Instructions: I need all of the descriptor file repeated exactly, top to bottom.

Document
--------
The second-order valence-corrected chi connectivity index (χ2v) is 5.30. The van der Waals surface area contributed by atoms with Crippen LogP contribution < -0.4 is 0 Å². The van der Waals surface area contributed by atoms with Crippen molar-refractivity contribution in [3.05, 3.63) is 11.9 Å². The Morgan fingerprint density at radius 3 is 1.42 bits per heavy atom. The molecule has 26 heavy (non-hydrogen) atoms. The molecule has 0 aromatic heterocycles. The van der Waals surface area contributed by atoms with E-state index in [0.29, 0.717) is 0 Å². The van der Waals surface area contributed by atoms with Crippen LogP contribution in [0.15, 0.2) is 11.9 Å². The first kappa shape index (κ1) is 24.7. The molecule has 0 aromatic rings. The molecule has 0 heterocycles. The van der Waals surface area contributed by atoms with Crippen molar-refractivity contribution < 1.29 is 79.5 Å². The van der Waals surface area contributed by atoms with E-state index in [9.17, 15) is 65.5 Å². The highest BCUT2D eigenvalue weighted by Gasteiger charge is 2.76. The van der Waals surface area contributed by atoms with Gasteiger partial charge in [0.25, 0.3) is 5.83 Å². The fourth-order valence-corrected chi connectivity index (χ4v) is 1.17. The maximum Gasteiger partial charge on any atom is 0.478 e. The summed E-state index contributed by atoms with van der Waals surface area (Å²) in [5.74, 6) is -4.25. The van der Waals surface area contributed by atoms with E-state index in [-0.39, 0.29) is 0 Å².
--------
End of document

The second-order valence-corrected chi connectivity index (χ2v) is 5.30. The van der Waals surface area contributed by atoms with Crippen LogP contribution < -0.4 is 0 Å². The van der Waals surface area contributed by atoms with Crippen molar-refractivity contribution in [3.05, 3.63) is 11.9 Å². The Morgan fingerprint density at radius 3 is 1.42 bits per heavy atom. The molecule has 26 heavy (non-hydrogen) atoms. The molecule has 0 aromatic heterocycles. The van der Waals surface area contributed by atoms with E-state index in [0.29, 0.717) is 0 Å². The van der Waals surface area contributed by atoms with Crippen LogP contribution in [0.15, 0.2) is 11.9 Å². The first kappa shape index (κ1) is 24.7. The molecule has 0 aromatic rings. The molecule has 0 heterocycles. The van der Waals surface area contributed by atoms with Crippen molar-refractivity contribution < 1.29 is 79.5 Å². The van der Waals surface area contributed by atoms with E-state index in [9.17, 15) is 65.5 Å². The highest BCUT2D eigenvalue weighted by Gasteiger charge is 2.76. The van der Waals surface area contributed by atoms with Gasteiger partial charge in [0.25, 0.3) is 5.83 Å². The fourth-order valence-corrected chi connectivity index (χ4v) is 1.17. The maximum Gasteiger partial charge on any atom is 0.478 e. The summed E-state index contributed by atoms with van der Waals surface area (Å²) in [5.74, 6) is -4.25. The van der Waals surface area contributed by atoms with E-state index in [-0.39, 0.29) is 0 Å².